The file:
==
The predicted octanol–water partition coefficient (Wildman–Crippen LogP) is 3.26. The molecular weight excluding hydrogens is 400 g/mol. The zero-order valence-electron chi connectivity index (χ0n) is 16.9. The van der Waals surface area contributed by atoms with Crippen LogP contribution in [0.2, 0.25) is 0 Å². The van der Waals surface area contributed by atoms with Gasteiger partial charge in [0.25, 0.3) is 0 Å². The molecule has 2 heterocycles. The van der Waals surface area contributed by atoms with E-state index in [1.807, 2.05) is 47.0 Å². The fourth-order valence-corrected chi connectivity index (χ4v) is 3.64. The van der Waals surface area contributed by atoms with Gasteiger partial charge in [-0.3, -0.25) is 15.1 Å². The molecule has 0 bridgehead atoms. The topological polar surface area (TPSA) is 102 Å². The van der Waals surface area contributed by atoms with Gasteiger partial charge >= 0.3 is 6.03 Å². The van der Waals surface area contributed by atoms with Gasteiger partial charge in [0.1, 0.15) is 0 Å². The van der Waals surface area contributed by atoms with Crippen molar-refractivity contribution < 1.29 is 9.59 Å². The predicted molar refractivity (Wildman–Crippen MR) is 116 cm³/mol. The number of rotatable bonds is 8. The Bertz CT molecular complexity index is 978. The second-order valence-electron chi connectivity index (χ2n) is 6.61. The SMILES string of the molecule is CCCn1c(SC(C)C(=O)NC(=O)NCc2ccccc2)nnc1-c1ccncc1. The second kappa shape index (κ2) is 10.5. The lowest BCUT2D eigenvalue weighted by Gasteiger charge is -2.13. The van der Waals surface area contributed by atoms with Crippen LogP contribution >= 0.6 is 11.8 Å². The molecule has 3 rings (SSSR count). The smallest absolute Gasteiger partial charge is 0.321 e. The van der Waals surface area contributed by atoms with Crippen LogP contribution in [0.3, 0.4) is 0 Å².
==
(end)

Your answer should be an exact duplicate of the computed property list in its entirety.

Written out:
The predicted octanol–water partition coefficient (Wildman–Crippen LogP) is 3.26. The molecular weight excluding hydrogens is 400 g/mol. The zero-order valence-electron chi connectivity index (χ0n) is 16.9. The van der Waals surface area contributed by atoms with Crippen LogP contribution in [0.2, 0.25) is 0 Å². The van der Waals surface area contributed by atoms with Gasteiger partial charge in [0.25, 0.3) is 0 Å². The molecule has 2 heterocycles. The van der Waals surface area contributed by atoms with E-state index in [1.807, 2.05) is 47.0 Å². The fourth-order valence-corrected chi connectivity index (χ4v) is 3.64. The van der Waals surface area contributed by atoms with Gasteiger partial charge in [-0.3, -0.25) is 15.1 Å². The molecule has 0 bridgehead atoms. The topological polar surface area (TPSA) is 102 Å². The van der Waals surface area contributed by atoms with Gasteiger partial charge >= 0.3 is 6.03 Å². The van der Waals surface area contributed by atoms with Gasteiger partial charge in [0.1, 0.15) is 0 Å². The van der Waals surface area contributed by atoms with Crippen molar-refractivity contribution < 1.29 is 9.59 Å². The predicted molar refractivity (Wildman–Crippen MR) is 116 cm³/mol. The number of rotatable bonds is 8. The Bertz CT molecular complexity index is 978. The second-order valence-electron chi connectivity index (χ2n) is 6.61. The SMILES string of the molecule is CCCn1c(SC(C)C(=O)NC(=O)NCc2ccccc2)nnc1-c1ccncc1. The second kappa shape index (κ2) is 10.5. The lowest BCUT2D eigenvalue weighted by Gasteiger charge is -2.13. The van der Waals surface area contributed by atoms with Crippen LogP contribution >= 0.6 is 11.8 Å². The molecule has 3 rings (SSSR count). The smallest absolute Gasteiger partial charge is 0.321 e. The van der Waals surface area contributed by atoms with Crippen LogP contribution in [0.3, 0.4) is 0 Å².